to take on oranges. The evening of our
arrival I noticed by the looks of the
men and certain hurried consultations
that took plnce among small groups of
them that something was brewing.
Instead of going to my berth when 1
came off watch and feeling uneasy,
when no one saw tne I slipped Into
ono of the ship's boats. I hadn't been
there very long before there was a
commotion beneath me. 1 heard shots
down between decks, and several of
the crew poured up the companion
way, and the whole lot of them
talked hurriedly directly beneath the
boat I was In. I knew by what was
said that they hnd killed the captain
and the second mate and had been
disappointed In not finding me In my
berth. What had become of me was
Hielr chief topic of conversation, and
it seemed to trouble them very much.
Some one said that he had seen a man
leap overboard, and this seemed to
sntlsfy thetn that I had thus escaped,
but they didn't propose to take any
chances, and their leader, dividing the
ship Into sections, detailed two men
to search each section. Certain of
being enptured if I remained where I
was. when no one was near mo I let
myself down Into the water and.
swimming to the rudder, climbed up on
it. Not being a first class swimmer, I
didn't dare to try to get to the shore,
which was fully a mile distant.
It wasn't long before I beard the
anchor being drawn up, and I felt sure
that the men were going to put out
somewhere and I would stnnd a good
chance of being drowned perched
where I was. However. I couldn't
help myself and must take my chances
of meeting dpath that way rather than
giving myself up to be murdered.
They sailed northeastward and In a
few hours came near land, which was
a part of the toe of the boot of Italy,
as It appears on the map. They coast
ed along till they came to a very thin
ly settled region from which moun
tains rose from a beach. There they
ran the ship ashore. Taking two of
the boats, they landed, and, turning
the boats adrift, they began to walk
northward on the beach.
1 was nuvv relieved of my fear and
turned my whole energies toward fol
lowing them up and turning them over
to the authorities for punishment.
Swimming forward to the bowsprit
chains. I climbed up on deck, lowered
a boat and when the men were pass
ing around a spur In the mountain
nulled away from the ship. When 1
came In sight of tbem again I wns to
them simply a man In a boat, for they
were too far away to see who I was.
and. In order to lull any suspicions
they might have, I pretended to be
After proceeding northward for a
couple of hours, coming to a gap, they
turned eastward. I pulled ashore and,
leaving my boat, took the only road
tbey could have followed. They stop
ped at a smnll town, and I baited out
side. When they left the plnce I en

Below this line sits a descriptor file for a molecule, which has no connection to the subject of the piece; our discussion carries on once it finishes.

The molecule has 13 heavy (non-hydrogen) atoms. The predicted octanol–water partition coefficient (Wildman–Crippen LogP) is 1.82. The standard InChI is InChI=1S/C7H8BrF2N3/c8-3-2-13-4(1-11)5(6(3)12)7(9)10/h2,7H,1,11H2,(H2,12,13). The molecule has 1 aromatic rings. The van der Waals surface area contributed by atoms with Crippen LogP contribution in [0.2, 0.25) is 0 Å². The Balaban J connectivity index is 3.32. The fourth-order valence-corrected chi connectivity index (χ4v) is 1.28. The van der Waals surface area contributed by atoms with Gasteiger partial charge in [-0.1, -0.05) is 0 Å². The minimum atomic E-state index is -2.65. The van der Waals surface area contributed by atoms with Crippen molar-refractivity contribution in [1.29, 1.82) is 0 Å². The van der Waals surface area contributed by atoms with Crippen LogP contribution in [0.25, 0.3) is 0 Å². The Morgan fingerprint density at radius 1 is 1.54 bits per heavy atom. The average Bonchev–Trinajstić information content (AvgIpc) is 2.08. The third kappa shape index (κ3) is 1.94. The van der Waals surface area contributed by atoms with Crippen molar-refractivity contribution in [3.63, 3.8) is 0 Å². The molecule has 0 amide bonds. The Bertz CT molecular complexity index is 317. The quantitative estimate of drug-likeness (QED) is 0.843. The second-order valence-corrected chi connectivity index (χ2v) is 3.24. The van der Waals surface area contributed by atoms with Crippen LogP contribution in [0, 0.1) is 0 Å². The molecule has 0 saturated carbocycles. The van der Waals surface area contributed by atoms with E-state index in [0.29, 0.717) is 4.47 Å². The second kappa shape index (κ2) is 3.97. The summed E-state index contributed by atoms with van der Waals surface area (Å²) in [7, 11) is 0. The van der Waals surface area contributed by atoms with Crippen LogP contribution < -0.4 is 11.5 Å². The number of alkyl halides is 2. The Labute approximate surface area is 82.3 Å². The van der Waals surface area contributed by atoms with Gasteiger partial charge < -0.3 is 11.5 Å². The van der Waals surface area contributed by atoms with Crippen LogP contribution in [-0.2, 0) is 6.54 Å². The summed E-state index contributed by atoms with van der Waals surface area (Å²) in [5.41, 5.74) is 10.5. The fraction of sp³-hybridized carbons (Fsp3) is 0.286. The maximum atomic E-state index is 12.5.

tered It nnd. finding telegraph facilities,
I sent a message to the nearest point
where I would be likely to And a po
flee force sufficient to handle tbem and
sent nn uccount of the situation, with
the direction the men were moving
I was requested to keep track of them
If possible nnd post the police from
time to time of any change in their
About 5 o'clock In the afternoon 1
met the police detachment and guided
tliefa to a point where I knew the men
Were Journeying. We let them pro
ceed to a sort of pocket, where we
called on them to surrender. They
were only partly nrmed. nnd the police,
besides outnumbering them, all bad
rifles. This brought them to terms,
nnd we captured them, including the
$12,000 they had with thetn.
They were taken to Naples, where
they were tried. Some of them bad
been compelled to join the mutiny, and
they were let off. The ringleaders
were given solitary confinement lot
I life, while the rest c"t light sentences.
H ttOTI TW QJJPAAtY. OF
CRUSHED wker.7. tflojb..
For Sale inHillsboro by
UNION GROCERY CO.
H. A. KENT & CO.
Feb. 24, 1913.
Jamie Deardoff, who is employed
at Sprlnglield, came home Sunday to
spend .a few days with his parents, S.
S. Deudoff and wife.
Mrs. Daniel Garman, of Sinking
Spring, was the guest of her grand
mother, Mrs. Permella A. Klssllng,
Mrs. D. O. Matthews, of Green
field, is the guest of her son, II. V.
Harvey nolten and family, of near
Idaho, removed to J. L. Butler's farm,
near here last week.
Jack Butler and family, of Elm ville,
spent Saturday night and Sunday
witli Mrs. Butler's parents, II. M.
Eubanks and wife.
Clarence Copeland of Rainsborowas
a caller in this vicinity Saturday.
M rs. Harvey Kissling, of Sinking
Spring, spent the latter part of the
week with her sister, Mrs. Austin
Walter Badgley and family, of near
Cedar Chapel, moved into the resi
dence of J. O. Stults at the Cross
Roads last week.
Robert Treaber and family, of Cliff
Range, were entertained at the home
of Fred Roads and wife Tuesday and
James Bowles, of Hlllsboro, spent a
few days the last of the week with his
mother, Mrs. Sarah Butler.
Golden Chrisman, Henry Dawson
ana John Toll, of near Sinking Spring,
appraised Mrs. Alice Burton's prop
Benson Butler and Verna Rhoads
spent Sunday with Ova Havens.
Thomas Maxwell had a home phone
put In his residence last week.
Cary Holiday, of Rainsboro, was in
this vicinity Sunday and was accom
panied;home by Mrs. Lizzie Lafferty.
Mrs. Tena Seaman, of near Locust